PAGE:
Child sexual abuse and disordered eating: The mediating role of impulsive and compulsive tendencies

Emily Dworkin, Shabnam Javdani, Edelyn Verona, Rebecca Campbell

Research output: Contribution to journalArticlepeer-review


Objective: Child sexual abuse (CSA) victimization has been identified as one of many environmental risk factors for the later development of disordered eating, and empirical evidence suggests that the relationship between CSA victimization and disordered eating may be explained by a number of mediators. Indeed, it appears that CSA victimization may promote dysregulated behavioral control (i.e., impulsivity and compulsivity) as coping strategies for some survivors, which may in turn promote disordered eating behaviors, but no research to date has examined this relationship empirically in a single model. Thus, the current study examined impulsivity and compulsivity as mediators of the relationship between CSA victimization and distinct disordered eating behaviors. Method: Using structural equation modeling, this mediated relationship was explored in regards to the severity of self-reported CSA victimization and two main domains of disordered eating behaviors (i.e., binge eating, compensatory behaviors) in a large undergraduate nonclinical sample of men and women (N = 649). Results: Impulsivity and compulsivity together accounted for the effect of CSA victimization on binge eating (i.e., eating to excess) and compensatory behaviors (i.e., maladaptive behaviors meant to control weight; e.g., purging, laxative use). Further, compulsivity was a stronger mediator than impulsivity of relationships of CSA victimization with binge eating and compensatory behaviors. Conclusions: The findings suggest that the sequelae of CSA victimization may involve different forms of behavioral control strategies, which may in turn manifest differentially in symptoms of disordered eating. More emphasis should be paid to the role of compulsive tendencies and pathways from sexual abuse to compulsivity when developing theories and treatments for eating pathology.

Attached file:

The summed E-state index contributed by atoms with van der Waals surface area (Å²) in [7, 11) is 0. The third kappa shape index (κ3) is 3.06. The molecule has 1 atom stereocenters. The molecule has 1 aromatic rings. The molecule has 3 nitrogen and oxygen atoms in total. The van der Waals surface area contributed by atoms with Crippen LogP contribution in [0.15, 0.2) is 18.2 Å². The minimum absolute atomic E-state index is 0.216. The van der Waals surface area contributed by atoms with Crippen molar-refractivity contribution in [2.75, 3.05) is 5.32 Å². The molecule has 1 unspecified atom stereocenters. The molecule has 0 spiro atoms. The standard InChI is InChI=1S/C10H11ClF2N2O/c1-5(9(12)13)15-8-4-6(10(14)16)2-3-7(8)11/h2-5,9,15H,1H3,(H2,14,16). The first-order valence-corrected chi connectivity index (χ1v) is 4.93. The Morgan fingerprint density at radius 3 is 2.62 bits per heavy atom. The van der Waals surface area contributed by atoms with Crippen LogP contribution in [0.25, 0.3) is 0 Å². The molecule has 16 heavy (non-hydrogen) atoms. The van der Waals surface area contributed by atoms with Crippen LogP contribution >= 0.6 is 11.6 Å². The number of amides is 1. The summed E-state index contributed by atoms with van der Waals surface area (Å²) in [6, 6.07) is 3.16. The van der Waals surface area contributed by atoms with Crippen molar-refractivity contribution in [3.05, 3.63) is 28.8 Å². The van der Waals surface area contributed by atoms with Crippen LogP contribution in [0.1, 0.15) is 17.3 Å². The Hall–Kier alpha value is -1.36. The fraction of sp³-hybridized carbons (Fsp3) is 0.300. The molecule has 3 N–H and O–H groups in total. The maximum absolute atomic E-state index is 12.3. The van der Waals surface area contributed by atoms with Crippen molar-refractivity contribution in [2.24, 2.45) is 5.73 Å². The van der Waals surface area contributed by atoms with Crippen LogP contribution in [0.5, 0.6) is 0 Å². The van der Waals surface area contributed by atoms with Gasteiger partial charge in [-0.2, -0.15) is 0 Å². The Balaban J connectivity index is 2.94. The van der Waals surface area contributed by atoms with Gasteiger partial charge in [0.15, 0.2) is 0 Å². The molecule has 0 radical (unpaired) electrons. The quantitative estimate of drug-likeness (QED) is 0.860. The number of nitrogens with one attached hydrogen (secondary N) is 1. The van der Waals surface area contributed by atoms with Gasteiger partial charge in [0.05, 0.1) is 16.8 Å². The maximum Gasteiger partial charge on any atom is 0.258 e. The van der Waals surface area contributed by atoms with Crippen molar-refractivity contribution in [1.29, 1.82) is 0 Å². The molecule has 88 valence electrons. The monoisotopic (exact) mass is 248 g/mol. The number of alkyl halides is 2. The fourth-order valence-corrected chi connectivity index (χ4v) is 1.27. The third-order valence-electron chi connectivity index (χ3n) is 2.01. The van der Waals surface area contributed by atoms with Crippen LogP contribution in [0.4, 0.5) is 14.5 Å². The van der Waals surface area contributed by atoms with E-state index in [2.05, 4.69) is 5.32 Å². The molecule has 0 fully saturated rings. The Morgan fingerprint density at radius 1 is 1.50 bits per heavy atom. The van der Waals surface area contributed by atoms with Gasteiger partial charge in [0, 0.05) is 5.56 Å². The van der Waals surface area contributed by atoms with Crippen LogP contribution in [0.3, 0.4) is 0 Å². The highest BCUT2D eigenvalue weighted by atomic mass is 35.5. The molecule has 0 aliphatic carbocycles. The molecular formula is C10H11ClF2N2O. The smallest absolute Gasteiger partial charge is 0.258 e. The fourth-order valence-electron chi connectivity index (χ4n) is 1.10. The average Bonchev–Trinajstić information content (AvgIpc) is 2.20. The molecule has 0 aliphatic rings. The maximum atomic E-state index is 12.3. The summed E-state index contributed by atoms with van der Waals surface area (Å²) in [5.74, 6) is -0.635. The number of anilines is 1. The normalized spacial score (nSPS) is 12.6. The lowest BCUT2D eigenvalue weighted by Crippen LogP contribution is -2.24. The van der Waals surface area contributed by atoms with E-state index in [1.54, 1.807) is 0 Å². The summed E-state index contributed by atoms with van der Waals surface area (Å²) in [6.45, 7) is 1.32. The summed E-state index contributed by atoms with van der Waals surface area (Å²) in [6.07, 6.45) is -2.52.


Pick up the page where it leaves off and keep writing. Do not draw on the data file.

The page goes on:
Original languageEnglish (US)
Pages (from-to)21-36
Number of pages16
JournalPsychology of Violence
Issue number1
StatePublished - Jan 2014


  • Sexual abuse
  • compulsivity
  • disordered eating
  • impulsivity

ASJC Scopus subject areas

  • Social Psychology
  • Health(social science)
  • Applied Psychology


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